Dr. Denardo nodded at it, and Mrs. Newell hurried to close it.
“Okay,” he said, returning to me, “let’s hear about you. Tell me whatever you can about your medical history, any illnesses you’ve had.” He opened his bag and began to take out what he needed for the examination. “I understand you grew up in a rural area in Mexico and have been here a little less than three years, correct?”
“Any hospitalization, medical problems, while you were here?”
“She was recently in a mental clinic,” Mrs. Newell volunteered.
“Yes, I know about that, Millicent. For now, let me have Delia answer,” he told her. She snapped her shoulders back instantly, pursing her lips and nodding. He looked at me again. “I mean, any diseases, operations, things of that sort?”
“No, señor, but I have had routine physical examinations for school.”
“Remember the doctor’s name?”
“Corning. It was a woman.”
“Oh, yes, Sheila. I’ll get your records from her. Make a note of that, will you, Millicent?”
“Yes, Dr. Denardo,” Mrs. Newell said. “I’ll see to it immediately.”
“Thank you. Now, then, shall we begin?”
He had me lie down on my bed. I knew that a midwife and mi abuela Anabela had delivered me in our casa. At school back in Mexico, we were given some inoculations,
but there was never the kind of extensive physical I had here when I was enrolled in school. Of course, I had been examined at the hospital after the boating accident and at the clinic, but both cases were in a medical setting. To be asked to disrobe and do the things Dr. Denardo and Mrs. Newell asked me to do here in the bedroom made me quite nervous. He noticed that and remarked about my pulse and blood pressure. He tried to reassure me to keep me from worrying or being concerned. He repeated that everything he was doing was standard procedure. Even though I wasn’t fond of her, I had to admit to myself that Mrs. Newell was efficient, anticipating things before he asked for them.
“Everything looks fine,” he told me afterward, “and I think your estimate is very accurate. We’ll get the results of our blood tests and all quickly.”
“You know Señor Bovio will be calling every day,” Mrs. Newell said.
“Yes,” Dr. Denardo said. “That’s all right.” He smiled at me. “It’s good to have a worrywart looking after you sometimes.”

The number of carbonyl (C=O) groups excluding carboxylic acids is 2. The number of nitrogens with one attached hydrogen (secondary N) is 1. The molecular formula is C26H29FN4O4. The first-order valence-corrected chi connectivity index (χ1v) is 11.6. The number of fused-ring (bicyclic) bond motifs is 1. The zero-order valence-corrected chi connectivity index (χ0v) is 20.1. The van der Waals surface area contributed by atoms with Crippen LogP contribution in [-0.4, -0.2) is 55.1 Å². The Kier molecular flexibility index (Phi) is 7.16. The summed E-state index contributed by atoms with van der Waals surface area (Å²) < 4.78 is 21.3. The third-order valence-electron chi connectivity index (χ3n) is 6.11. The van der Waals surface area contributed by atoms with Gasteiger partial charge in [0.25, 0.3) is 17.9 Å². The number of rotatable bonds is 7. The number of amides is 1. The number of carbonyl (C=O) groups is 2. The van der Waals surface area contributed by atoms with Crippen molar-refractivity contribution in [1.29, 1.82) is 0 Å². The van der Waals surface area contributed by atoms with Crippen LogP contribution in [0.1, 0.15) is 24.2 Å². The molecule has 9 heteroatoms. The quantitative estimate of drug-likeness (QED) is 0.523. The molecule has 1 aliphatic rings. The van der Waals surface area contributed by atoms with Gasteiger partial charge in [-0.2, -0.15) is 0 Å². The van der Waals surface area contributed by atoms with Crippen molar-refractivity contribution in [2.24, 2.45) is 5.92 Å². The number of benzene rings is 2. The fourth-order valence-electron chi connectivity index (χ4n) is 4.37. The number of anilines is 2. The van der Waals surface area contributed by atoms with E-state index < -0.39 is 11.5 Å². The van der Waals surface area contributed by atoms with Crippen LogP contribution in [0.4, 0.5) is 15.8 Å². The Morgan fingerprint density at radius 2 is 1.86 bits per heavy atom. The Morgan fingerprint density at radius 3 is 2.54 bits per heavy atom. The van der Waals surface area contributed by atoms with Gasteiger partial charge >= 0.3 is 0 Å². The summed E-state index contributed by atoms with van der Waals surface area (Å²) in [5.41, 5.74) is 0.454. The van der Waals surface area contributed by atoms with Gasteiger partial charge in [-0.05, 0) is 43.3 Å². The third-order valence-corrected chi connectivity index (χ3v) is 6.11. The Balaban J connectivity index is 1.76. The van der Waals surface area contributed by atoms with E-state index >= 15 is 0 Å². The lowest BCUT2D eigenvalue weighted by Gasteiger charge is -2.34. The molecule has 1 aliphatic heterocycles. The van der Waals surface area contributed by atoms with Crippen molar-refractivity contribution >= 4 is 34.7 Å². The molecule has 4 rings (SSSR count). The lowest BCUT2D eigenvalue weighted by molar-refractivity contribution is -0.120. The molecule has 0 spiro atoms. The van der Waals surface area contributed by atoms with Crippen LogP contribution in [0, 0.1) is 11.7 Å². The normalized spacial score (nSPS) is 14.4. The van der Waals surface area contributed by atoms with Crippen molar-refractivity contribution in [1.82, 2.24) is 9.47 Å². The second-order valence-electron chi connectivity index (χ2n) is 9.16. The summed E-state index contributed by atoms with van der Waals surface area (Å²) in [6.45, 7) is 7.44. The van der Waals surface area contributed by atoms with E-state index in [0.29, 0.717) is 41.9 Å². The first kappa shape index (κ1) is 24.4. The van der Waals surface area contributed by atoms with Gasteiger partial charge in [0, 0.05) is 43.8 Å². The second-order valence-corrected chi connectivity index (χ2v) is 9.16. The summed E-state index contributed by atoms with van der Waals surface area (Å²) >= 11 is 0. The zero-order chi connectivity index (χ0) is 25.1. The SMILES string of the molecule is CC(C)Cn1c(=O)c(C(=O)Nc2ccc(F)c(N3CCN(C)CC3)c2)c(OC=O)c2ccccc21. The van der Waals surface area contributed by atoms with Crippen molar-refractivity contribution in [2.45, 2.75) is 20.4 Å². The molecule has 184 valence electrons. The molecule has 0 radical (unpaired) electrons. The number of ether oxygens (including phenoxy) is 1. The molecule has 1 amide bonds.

He then described some of the physical changes I should anticipate. He was very methodical when he spoke and repeated things often to be sure I understood. I had the sense that Señor Bovio might have described me to him the way he had described me to Mrs. Newell—a simple, rural Mexican girl, not very sophisticated about her own body, much less medical matters.
“I think it’s very good that Señor Bovio has hired Mrs. Newell to plan out your meals,” Dr. Denardo continued, nodding at her. She gave him one of her blink smiles. “She happens to have an excellent reputation.”
I glanced at her and saw how she was soaking up his endorsement.
“In fact, if you follow the diet she prescribes, you really won’t need additional vitamins and supplements.”
“I told her that myself,” Mrs. Newell said.
He began to pack his bag, and I quickly dressed.
“I’ll visit you regularly,” he said, “but I want you to inform Mrs. Newell immediately if you experience any bleeding, abdominal pain, or swelling in your hands or feet. Mrs. Newell will check for these things, but if anything alarms you about yourself, don’t hesitate to tell her to tell me. I find women are the best caretakers of their own bodies in the end,” he added, smiling.
“Will you always come here? I’ll never go to your office?”
“We’ll have you at the office to do an ultrasound, perhaps in a month or so, and to do some testing for potential abnormalities, but from what you’ve told me, I don’t anticipate anything.”
He looked around the suite.
“You’re in a beautiful place, and with Mrs. Newell on duty, you will get the best care. Señor Bovio will make sure of that.”
“You have been friends with Señor Bovio long?”
“Quite a few years, yes,” he said. “Of course, like everyone, I was quite upset about his son’s unfortunate accident. You’re doing a wonderful thing by giving him a chance to be a grandfather, Delia. I know what all of this means for a young woman your age.”